Arts & Entertainment Commentary

Laughs and music in store at "The Mikado" next week.

Noisemakers and voices create a unique "Mikado" at Milwaukee Opera Theatre

We start with a ukelele, some slide whistles, drums, two toy pianos, boomwhackers and a washboard. Add in a bunch of other noisemakers – including what might be a toy accordion. Toss in some terrific singers and a couple of great comedians, and you'd get – ah, yes – the venerable "Mikado" from Gilbert and Sullivan.

The two 19th century collaborators who gave us "Pinafore" and "Penzance" along with "The Town of Titipu" (the other name for "The Mikado") might roll over in their graves if they could see the Milwaukee Opera Theatre's version that opens next week.

That's the common wisdom, but it's also possible the two men might smile at each other and offer a hearty, "Well done, mates." The composer and librettist, who some call the fathers of the musical theater we love today, had an abundance of talent as well as a sense of humor that still delights audiences today.

Of course, once Jill Anna Ponasik and her band of merrymakers get hold of something as revered as "Mikado," the only thing to expect is the unexpected.

Two years ago, she and her cohorts staged this production of "The Mikado" to rave reviews. Now, this year's production will be co-directed by Ponasik and Catie O'Donnell, with Ruben Pirainen and Paula Foley Tillen directing the music and James Zagar handling the choreography.

If that sounds like some kind of disciplined approach to G&S, forget it. Discipline will have long left the building before the lights go on at Next Act Theatre on March 17 for a two-weekend run.

The opera, set in Japan, is a satiric take on British politics and institutions.

It is one of the most frequently performed Gilbert and Sullivan operas and is especially popular with amateur and school productions. The work has been translated into numerous languages and is one of the most frequently played musical theater pieces in history.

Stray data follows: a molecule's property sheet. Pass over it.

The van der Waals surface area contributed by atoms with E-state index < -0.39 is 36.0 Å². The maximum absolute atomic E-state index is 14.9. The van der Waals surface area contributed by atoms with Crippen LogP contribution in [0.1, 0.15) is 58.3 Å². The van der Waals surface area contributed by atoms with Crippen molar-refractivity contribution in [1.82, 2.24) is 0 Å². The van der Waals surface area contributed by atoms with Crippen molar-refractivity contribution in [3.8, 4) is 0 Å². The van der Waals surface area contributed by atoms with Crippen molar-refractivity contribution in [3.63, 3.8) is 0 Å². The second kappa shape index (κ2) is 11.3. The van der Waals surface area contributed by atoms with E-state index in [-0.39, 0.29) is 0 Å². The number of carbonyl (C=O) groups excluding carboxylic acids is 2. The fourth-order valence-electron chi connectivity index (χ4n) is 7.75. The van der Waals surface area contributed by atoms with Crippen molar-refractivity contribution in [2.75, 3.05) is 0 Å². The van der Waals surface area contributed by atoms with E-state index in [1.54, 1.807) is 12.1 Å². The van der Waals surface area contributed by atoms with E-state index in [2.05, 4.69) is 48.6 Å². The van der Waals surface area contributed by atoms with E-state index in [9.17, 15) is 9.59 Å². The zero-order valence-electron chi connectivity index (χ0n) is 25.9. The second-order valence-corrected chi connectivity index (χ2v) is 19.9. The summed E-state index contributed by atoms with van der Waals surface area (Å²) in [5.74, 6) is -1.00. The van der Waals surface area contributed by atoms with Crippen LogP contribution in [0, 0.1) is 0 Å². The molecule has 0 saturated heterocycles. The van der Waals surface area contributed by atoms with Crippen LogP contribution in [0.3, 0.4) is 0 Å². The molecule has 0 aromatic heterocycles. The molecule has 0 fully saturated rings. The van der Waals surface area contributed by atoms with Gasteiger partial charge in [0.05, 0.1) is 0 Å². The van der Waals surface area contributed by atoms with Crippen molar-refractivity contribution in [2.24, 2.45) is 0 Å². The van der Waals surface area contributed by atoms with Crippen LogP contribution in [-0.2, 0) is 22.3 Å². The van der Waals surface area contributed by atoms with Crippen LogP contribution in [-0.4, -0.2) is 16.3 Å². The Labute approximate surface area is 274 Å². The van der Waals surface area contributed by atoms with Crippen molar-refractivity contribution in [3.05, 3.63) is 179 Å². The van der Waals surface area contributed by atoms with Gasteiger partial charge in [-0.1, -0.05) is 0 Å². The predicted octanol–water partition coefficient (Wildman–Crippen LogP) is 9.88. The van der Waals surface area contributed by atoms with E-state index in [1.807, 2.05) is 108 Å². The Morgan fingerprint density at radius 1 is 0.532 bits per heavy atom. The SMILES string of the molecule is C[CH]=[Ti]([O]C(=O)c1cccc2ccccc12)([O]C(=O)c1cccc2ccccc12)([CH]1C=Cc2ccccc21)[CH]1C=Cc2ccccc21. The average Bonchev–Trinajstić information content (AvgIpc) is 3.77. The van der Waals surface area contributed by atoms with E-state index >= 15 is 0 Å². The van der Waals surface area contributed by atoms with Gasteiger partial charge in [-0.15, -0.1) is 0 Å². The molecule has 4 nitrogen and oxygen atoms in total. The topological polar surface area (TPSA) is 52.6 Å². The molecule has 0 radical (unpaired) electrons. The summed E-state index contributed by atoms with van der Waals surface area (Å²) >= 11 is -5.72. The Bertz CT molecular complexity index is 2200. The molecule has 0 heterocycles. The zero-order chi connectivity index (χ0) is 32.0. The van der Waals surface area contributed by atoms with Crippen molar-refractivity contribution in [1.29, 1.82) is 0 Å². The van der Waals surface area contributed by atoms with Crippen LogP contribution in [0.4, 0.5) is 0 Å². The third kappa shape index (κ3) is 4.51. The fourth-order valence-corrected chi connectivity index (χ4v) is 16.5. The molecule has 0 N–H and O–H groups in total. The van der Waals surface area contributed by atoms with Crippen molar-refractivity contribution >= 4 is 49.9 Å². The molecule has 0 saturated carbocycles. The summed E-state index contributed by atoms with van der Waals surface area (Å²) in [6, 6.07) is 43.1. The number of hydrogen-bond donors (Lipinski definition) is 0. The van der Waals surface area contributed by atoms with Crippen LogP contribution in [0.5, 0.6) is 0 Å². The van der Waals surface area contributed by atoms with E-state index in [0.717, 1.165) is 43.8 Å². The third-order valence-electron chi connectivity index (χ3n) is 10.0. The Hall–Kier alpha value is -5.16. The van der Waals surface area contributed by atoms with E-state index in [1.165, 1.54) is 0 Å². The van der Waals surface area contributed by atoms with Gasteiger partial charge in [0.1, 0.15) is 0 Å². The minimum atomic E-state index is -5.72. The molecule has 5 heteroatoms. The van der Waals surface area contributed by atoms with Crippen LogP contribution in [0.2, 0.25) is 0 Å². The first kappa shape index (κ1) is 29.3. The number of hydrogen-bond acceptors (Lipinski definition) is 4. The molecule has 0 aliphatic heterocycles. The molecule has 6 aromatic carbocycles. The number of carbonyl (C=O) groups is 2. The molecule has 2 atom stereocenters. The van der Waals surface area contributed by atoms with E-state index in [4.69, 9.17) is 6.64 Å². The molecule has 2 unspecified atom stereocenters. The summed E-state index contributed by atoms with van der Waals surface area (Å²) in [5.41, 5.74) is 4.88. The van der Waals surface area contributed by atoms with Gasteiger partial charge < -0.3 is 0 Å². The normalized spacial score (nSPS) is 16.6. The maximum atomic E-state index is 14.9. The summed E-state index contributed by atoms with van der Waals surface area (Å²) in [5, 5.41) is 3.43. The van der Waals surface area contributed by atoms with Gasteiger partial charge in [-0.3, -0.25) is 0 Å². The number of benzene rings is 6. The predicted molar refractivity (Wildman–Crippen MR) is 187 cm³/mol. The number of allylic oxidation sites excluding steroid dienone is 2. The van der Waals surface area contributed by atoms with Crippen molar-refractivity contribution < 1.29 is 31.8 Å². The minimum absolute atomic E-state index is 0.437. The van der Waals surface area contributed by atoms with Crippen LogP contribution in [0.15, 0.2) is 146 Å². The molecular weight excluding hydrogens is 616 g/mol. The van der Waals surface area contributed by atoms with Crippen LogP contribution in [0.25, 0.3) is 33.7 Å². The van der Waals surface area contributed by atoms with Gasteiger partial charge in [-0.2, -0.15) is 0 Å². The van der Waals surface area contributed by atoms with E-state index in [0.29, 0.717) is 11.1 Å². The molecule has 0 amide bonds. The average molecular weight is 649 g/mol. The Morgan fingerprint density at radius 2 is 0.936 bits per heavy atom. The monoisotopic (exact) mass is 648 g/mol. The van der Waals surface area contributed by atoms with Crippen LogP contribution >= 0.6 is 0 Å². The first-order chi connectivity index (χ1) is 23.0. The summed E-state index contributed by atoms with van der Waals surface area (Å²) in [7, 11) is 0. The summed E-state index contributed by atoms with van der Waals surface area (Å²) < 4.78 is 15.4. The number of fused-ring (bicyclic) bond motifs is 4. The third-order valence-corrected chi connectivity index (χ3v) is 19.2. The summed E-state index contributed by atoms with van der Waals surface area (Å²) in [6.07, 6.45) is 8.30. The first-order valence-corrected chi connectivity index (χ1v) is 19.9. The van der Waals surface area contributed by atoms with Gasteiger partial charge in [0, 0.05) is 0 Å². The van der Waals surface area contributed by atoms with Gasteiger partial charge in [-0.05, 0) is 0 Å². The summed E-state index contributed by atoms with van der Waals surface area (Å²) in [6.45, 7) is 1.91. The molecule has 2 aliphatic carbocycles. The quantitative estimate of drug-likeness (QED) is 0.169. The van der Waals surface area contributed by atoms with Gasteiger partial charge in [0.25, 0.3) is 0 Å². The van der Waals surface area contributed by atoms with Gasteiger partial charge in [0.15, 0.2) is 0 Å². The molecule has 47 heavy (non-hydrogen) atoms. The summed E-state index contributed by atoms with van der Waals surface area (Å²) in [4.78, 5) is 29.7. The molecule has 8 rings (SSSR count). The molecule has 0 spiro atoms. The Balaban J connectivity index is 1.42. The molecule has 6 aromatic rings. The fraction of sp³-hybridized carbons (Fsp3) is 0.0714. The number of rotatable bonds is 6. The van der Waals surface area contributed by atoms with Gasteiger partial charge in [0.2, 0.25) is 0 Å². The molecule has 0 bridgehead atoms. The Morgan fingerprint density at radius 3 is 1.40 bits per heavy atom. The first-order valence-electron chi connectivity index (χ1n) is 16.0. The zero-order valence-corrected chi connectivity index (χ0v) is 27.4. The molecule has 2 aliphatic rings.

Setting the opera in Japan, an exotic locale far away from Britain, allowed Gilbert to satirize British politics and institutions more freely by disguising them as Japanese. Gilbert used foreign or fictional locales in several operas to soften the impact of his pointed satire of British institutions.

Leapfrogging off the original's satire, the MOT production is long on humor, as well as the kind of top flight singing Gilbert and Sullivan demand. While this production takes some liberties, the music directors make sure that the music remains, well, the music.

If the production of two years ago is an indication – and word is that it's a perfect remounting – this show is going to feature some wonderful singers and some of the great musical theater comedy actors this city has. Jason Powell creates Ko-Ko, Nathan Wesselowski does Nanki-Poo and the always riotous Doug Jarecki plays the title character, a casting decision that alone is worth the price of admission.

In addition, Doug Clemons and Kelly Doherty will split the role of Pish-Tush and one of my favorites, Diane Lane, will create what is sure to be a memorable Katisha.

Information on showtimes and tickets is available here.

Broadway at the Marcus

The Marcus Center for the Performing Arts, along with Associated Bank, has announced the 2017-18 season, and it features some exciting productions.

Twenty years ago, the musical "Rent" opened on Broadway and paved the way for a string of rock musicals. It will kick off the season on Oct. 3. The season will continue with "School of Rock" in November featuring a kids rock band actually playing instruments onstage.

In January, "Waitress," with music by Sara Bareilles, comes to town. It's a touching and emotional story about finding your place in the world. "Finding Neverland," the musical based on the famed "Peter Pan" author J.M. Barrie, will be on stage in February.

A limited run in March will unveil "Les Miserables," one of the great musicals of all-time and with some of the most soaring and fierce music you've ever heard. In May, "A Gentleman's Guide to Love & Murder" will provide the first look of the season at a production that combines great music with some of the funniest situations any musical has ever created.

Between the two will be "An American in Paris," the new Tony-winning musical about an American soldier, a mysterious French girl and an indomitable European city, all yearning for a new beginning in the aftermath of war.

It's quite a lineup, again, and information on showtimes and tickets is available here.

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